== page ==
What to Know About Esophagoscopy

Medically Reviewed by Melinda Ratini, DO, MS on June 01, 2021

‌The esophagus is the tube that connects your throat and stomach. Esophagoscopy is a medical procedure that allows your doctor to look inside your esophagus. This procedure helps your doctor diagnose conditions that affect your esophagus. It is done using an endoscope or esophagoscope, which is a thin tube with an attached light and camera.

Why Is Esophagoscopy Done?

‌Esophagoscopy is a procedure done to investigate conditions affecting the stomach, intestine, and throat. The process also helps with the following: ‌

  • Observing the upper gastrointestinal tract during surgery
  • Taking tissue samples for testing 
  • Unblocking food or any object stuck in the esophagus

Types of Esophagoscopy

‌There are several types of esophagoscopy procedures.

  • Transnasal esophagoscopy. It is the least intrusive procedure and does not require anesthesia. The endoscope goes through the nose to the back of the esophagus. This procedure is efficient for diagnosis, not surgery. 
  • Flexible esophagoscopy. Here, thin, elastic fibers are run through the endoscope to shine light in the gut. The fibers are also connected to a monitor to see the captured images.
  • Rigid esophagoscopy. This procedure uses a narrow tube with lenses, light, and an eyepiece. It goes through the mouth to the esophagus. The method can be used to perform minor surgical procedures. 

Doctors can recommend an esophagoscopy procedure if you are going through any of these symptoms:‌

  • Persistent heartburn or acid reflux, also known as gastroesophageal reflux disease or GERD
  • Barrett's esophagus, which develops when the normal esophagus tissues get replaced with intestinal tissues
  • Swollen veins in the esophagus
  • Difficulty in swallowing
  • Constantly feeling that something is stuck in your throat
  • Abnormal tissue growth
  • Nausea and vomiting
  • Pain 

Potential Complications of an Esophagoscopy

‌Esophagoscopy is a safe procedure, often with little to no complications. But complications and risks may occur in any medical procedure. These are some risks you may face during an esophagoscopy:‌

  • Bleeding
  • Fever
  • Infection
  • Air getting trapped under your skin
  • Allergic reaction to anesthetics 
  • Esophageal tear
  • Throat discomfort

Minimizing the Risk of Complications

‌Complications can be easily managed by following these steps:‌

  • Alert your doctor if you have any discomfort or persistent pain.
  • Avoid eating or drinking anything before the process.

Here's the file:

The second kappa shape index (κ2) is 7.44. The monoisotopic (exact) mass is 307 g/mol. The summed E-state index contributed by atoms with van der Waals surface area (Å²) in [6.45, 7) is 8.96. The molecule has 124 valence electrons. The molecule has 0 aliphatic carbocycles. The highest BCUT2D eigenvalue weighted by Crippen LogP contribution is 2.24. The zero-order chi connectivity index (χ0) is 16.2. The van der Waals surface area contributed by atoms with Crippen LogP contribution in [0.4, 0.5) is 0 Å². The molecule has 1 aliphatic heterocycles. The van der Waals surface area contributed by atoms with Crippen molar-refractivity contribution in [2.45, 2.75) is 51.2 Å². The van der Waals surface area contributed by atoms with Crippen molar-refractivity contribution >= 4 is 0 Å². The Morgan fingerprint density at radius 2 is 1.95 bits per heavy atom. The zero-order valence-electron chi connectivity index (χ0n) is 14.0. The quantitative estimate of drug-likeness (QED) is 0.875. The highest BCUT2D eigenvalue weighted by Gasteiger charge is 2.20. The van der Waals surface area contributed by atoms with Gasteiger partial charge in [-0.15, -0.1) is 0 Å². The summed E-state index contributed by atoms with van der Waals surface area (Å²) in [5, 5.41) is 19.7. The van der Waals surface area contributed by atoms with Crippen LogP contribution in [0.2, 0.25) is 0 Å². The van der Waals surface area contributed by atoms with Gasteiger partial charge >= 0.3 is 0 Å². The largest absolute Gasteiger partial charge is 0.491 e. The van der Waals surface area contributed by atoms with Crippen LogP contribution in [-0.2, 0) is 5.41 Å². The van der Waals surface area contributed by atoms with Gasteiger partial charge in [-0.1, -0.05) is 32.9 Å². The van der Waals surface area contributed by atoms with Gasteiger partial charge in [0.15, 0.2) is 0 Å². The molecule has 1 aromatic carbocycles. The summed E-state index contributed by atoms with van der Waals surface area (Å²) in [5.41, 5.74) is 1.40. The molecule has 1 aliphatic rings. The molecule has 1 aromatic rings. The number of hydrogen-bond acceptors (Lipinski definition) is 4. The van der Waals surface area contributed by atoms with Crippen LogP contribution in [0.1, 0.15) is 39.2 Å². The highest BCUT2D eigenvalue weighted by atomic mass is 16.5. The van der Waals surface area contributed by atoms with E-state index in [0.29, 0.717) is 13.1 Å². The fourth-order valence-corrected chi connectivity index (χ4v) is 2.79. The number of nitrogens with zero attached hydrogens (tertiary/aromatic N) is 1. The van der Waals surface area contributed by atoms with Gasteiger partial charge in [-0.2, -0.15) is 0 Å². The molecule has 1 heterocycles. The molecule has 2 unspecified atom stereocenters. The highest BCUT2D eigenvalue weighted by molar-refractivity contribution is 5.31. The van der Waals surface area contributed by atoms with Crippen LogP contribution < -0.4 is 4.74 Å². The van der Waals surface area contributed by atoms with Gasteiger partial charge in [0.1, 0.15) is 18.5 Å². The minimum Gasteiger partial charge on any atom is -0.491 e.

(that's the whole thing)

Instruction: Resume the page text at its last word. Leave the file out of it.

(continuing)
• Follow the dietary and lifestyle restrictions advised after the procedure.
  • Ensure that your doctor knows of your allergies.
  • Inform your doctor about any medication or supplements you might have taken.

What to Expect During an Esophagoscopy

‌The first thing to do is to lie on your side on the table. You may be given a sedative, depending on the type of procedure used. 

Your doctor will carefully push the esophagoscope or endoscope into your esophagus. The esophagoscope pumps air during the process to enlarge its passage. It allows close examination of the tract. 

During the process, the doctor might take tissue or cell samples for a biopsy. Doctors may also use this procedure to stop bleeding. 

The procedure may take less than an hour. It is normal for doctors to combine the process with other tests such as an ultrasound

Benefits of Esophagoscopy

‌You may get nervous about going for an esophagoscopy, which is normal. Luckily, it is a short procedure that is usually done within 24 hours after you experience symptoms. 

There is no specific guideline or age requirement on when to go through this procedure. It can be done at any time if necessary and has tremendous benefits.

Early detection of cancer. Esophagoscopy is helpful in the early detection of developing cancer cells. Doctors can also use it to collect tissue samples for biopsy. It is especially helpful in diagnosing Barrett's esophagus, a condition that can increase the risk of esophageal cancer.

Diagnosis of upper gastrointestinal problems. The procedure helps in the early discovery of defects in the upper gastrointestinal tract. With an immediate diagnosis, doctors have better chances of selecting an appropriate treatment process for the patient.‌‌

Unblocking of the esophagus. Children often swallow harmful foreign objects when left unsupervised. If this happens, a simple esophagoscopy can determine what type of object they have consumed. Doctors can unblock the esophagus without conducting surgical procedures.

Show Sources


‌Baylor College of Medicine: "Endoscopy: How does it work and what are the benefits?"

Endoscopy: "The benefits of endoscopy in upper gastrointestinal bleeding."

International Archives of Otorhinolaryngology: "Transnasal Esophagoscopy—Our Experience." 

‌Johns Hopkins All Children's Hospital: "Esophagoscopy."

‌National Cancer Institute: "Esophagoscopy." 

‌National Institute of Diabetes and Digestive and Kidney Diseases: "Upper GI Endoscopy." 

‌Stanford Medicine: "Esophagoscopy." 

‌‌The Journal of Trauma: "Flexible esophagoscopy as a diagnostic tool for traumatic esophageal injuries."

‌‌World Journal of Clinical Cases: "Rigid esophagoscopy combined with angle endoscopy for treatment of superior mediastinal foreign bodies penetrating the esophagus caused by neck trauma: A case report."

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